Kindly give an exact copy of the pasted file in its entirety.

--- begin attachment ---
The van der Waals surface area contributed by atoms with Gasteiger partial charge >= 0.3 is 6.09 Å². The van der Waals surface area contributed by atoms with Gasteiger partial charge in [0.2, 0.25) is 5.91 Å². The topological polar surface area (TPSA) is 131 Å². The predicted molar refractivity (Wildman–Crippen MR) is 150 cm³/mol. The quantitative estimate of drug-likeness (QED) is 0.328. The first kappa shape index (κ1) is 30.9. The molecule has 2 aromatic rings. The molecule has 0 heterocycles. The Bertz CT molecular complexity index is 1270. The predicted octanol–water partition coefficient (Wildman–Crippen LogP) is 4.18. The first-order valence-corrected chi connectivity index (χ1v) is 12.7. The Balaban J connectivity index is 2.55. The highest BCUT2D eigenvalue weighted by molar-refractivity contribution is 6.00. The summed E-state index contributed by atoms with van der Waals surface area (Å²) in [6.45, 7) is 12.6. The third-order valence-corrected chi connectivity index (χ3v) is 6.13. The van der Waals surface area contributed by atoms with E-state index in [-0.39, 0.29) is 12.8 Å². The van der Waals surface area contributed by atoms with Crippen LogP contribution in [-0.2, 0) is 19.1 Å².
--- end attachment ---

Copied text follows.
The van der Waals surface area contributed by atoms with Gasteiger partial charge >= 0.3 is 6.09 Å². The van der Waals surface area contributed by atoms with Gasteiger partial charge in [0.2, 0.25) is 5.91 Å². The topological polar surface area (TPSA) is 131 Å². The predicted molar refractivity (Wildman–Crippen MR) is 150 cm³/mol. The quantitative estimate of drug-likeness (QED) is 0.328. The first kappa shape index (κ1) is 30.9. The molecule has 2 aromatic rings. The molecule has 0 heterocycles. The Bertz CT molecular complexity index is 1270. The predicted octanol–water partition coefficient (Wildman–Crippen LogP) is 4.18. The first-order valence-corrected chi connectivity index (χ1v) is 12.7. The Balaban J connectivity index is 2.55. The highest BCUT2D eigenvalue weighted by molar-refractivity contribution is 6.00. The summed E-state index contributed by atoms with van der Waals surface area (Å²) in [6.45, 7) is 12.6. The third-order valence-corrected chi connectivity index (χ3v) is 6.13. The van der Waals surface area contributed by atoms with E-state index in [-0.39, 0.29) is 12.8 Å². The van der Waals surface area contributed by atoms with Crippen LogP contribution in [-0.2, 0) is 19.1 Å².